I’ve been getting lost of emails this week about “What are good in-game steering wheel settings for Forza Motorsport 6”?
So far what I have found is that the same exact settings I used in Forza 5 for the Thrustmaster TX, The Thrustmaster VG Spider, and the Mad Catz racing wheel feel really good in Forza 6.
These settings should also be viable for the Logitech G920 and serve as good baseline for other racing wheels like the Thrustmaster TMX as well.
Ok, lets get into the steering wheel settings and if you want to know a bit more about them, read on…
Forza 6 Settings
These are the exact settings I use and they should be good regardless whether you race with assists on or off. While I have tested them on the Spider and Mad Catz Wheel, I predominantly race with the Thrustmaster TX with the T3PA pro pedals with a load cell brake mod, the 599XX Evo Rim, and the TH8A shifter with a short shift mod kit.
Even if you don’t like the settings as is, hopefully they can serve as a good baseline to get you started.
Where to Access The Advanced Wheel Settings
To access the settings: go to the controller/wheel menu. Click your “X” button to access the advanced settings for the wheel. These settings will work with any wheel configuration you like. I like the default layout: “Layout 1”.
Steering Wheel Settings:
- Steering Axis Deadzone Inside: 0
- Steering Axis Deadzone Outside: 100
- Acceleration Axis Deadzone Inside: 0
- Acceleration Axis Deadzone Outside: 100
- Deceleration Axis Deadzone Inside: 0
- Deceleration Axis Deadzone Outside: 100 *See Pro Tip Below
- Clutch Axis Deadzone Inside: 0
- Clutch Axis Deadzone Outside: 100
- Handbrake Axis Deadzone Inside: 3
- Handbrake Axis Deadzone Outside: 100
- Vibration: 100
- Force Feedback Scale: 80
- Wheel Rotation: Varies by car and preference
Notes for Adjustments Based on Your Setup
These are the exact setting that I use and the only setting I ever adjust is wheel rotation. For example, If I am driving an F1 car, I drop the rotation down to 360 degrees, for drifting I like any rotation over 500, and for everything else I typically I use rotations between 330 and 540. I also tend to like heavier Forcefeedback…if it’s too strong for you or you are using a custom made add-on rim dial it down to 60.
If you have the Thrustmaster F458 Spider, the vibration, rotation, and clutch settings you can ignore because the Spider doesn’t have those capabilities. Everything else should apply though.
What Do The Advanced Steering Wheel Settings Mean
When it comes to the Forza 6 setting you need to understand the terms inside, outside, and deadzone.
What does “Inside” and “Outside” mean?
Inside refers to the start of the input, while outside refers to the end of the input.
Pedals – Inside and Outside
For example with the pedals your “Inside” is the pedal when it is not pressed. Outside is the pedal when it is fully pressed.
Steering Wheel – Inside and Outside
For steering settings, “inside” refers to the wheel when it is centered and “outside” is the wheel fully turned.
If you were to set your inside steering axis to 50, you would have to turn the wheel 50% before your car even turned.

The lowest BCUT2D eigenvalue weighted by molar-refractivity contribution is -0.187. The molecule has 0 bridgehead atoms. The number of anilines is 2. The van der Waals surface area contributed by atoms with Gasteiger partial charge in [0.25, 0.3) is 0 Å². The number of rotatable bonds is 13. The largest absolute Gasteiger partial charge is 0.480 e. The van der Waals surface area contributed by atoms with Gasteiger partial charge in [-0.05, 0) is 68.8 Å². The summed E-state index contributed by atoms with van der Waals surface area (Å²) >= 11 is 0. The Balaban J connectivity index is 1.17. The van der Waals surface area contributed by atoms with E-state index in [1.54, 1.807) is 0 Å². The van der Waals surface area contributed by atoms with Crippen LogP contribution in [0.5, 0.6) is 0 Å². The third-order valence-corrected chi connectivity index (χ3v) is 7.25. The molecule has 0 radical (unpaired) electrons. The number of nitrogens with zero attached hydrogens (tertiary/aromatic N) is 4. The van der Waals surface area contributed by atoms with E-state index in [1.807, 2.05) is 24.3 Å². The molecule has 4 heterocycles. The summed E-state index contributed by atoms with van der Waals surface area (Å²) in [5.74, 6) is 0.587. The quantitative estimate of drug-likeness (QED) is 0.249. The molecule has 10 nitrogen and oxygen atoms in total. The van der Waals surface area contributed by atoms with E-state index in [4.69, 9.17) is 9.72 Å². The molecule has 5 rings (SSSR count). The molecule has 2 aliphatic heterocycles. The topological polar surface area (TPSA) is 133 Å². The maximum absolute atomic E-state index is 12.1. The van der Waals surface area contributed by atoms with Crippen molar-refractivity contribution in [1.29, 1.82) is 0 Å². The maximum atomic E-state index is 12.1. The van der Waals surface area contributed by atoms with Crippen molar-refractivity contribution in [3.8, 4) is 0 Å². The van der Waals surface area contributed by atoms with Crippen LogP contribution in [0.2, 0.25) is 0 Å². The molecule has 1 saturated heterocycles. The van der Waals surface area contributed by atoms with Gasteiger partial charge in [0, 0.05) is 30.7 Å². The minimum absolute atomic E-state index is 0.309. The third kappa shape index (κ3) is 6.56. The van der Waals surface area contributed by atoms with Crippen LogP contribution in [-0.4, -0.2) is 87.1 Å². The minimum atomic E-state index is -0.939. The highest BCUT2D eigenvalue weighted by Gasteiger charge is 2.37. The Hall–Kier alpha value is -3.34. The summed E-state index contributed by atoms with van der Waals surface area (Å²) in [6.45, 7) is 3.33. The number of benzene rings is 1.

What is Deadzone?
Deadzone allows you to set an area of input where the game does not register your actions.
For example, if you set your accelerator axis deadzone inside to 50, you would have to push your accelerator pedal down 50% of the way before your car would even move. If you set your deadzone axis outside to 50, you would only have to push the accelerator down 50% to obtain maximum acceleration.
In the example below the deadzone outside is set to 50. This means when you push the accelerator 50% down, you are at full throttle. The pedal can still be physically pushed all the way down, but after the 50% of it’s total throw it is already fully engaged.
Why Would You Want Deadzone?
Setting some deadzone in certain inputs allows you to shorten the field of throw.
For example, I like to quick tap my clutch. I don’t want to have to push it all the way to the floor for it to register a 100% engagement. That is why I set my outside deadzone to 25. Essentially when I push the clutch down I don’t need to get it all the way to the floor to make a shift! This allows me to shift faster by doing a quick tap of the clutch.
Pro Tip: I use a load cell mod kit. If you use a stock brake pedal or conical brake mod try setting your brake decleration deadzone to 90
Some people like a little deadzone (5-10) on the inside of their steering, so that they can wiggle the wheel and have some play. I prefer 0 and keeping the wheel very sensitive to my turning inputs. Every degree I cut the wheel makes the car turn in the game.
Other Settings Outside the Game
If your wheel allows you to adjust the rotation on the wheel itself leave it set to 900 degrees rotation and only adjust the wheel rotation in the game settings. I personally think it’s easier to manage in game.
If you are using the T3PA Pro pedals or the T3PA Wide pedals, I suggest using the rubber conical brake mod set fairly tight (about 75%). I find this emulates the best progressive brake pressure, but again a load cell on the T3PA Pro’s is more ideal for a better feel.
If you are not familiar with the load cell mod kit (pictured on the right) it can help shave seconds of your lap times by severally shortening your braking distances and reducing the amount of times you lock up the brakes. Its only for the T3PA Pro pedals though.
Forza 6 Steering Wheel Settings Wrap Up
Overall I think the same settings we used in Forza 5 work perfectly in Forza 6. I have put up some of my best lap time with these settings so if it ain’t broke don’t fix it. If you want to see all of the pieces in my Xbox racing setup, you can check it out here.
Check Out Racing Accessories at Amazon
What are your thoughts on these settings and what settings are you using and why? Let me know in the comments below.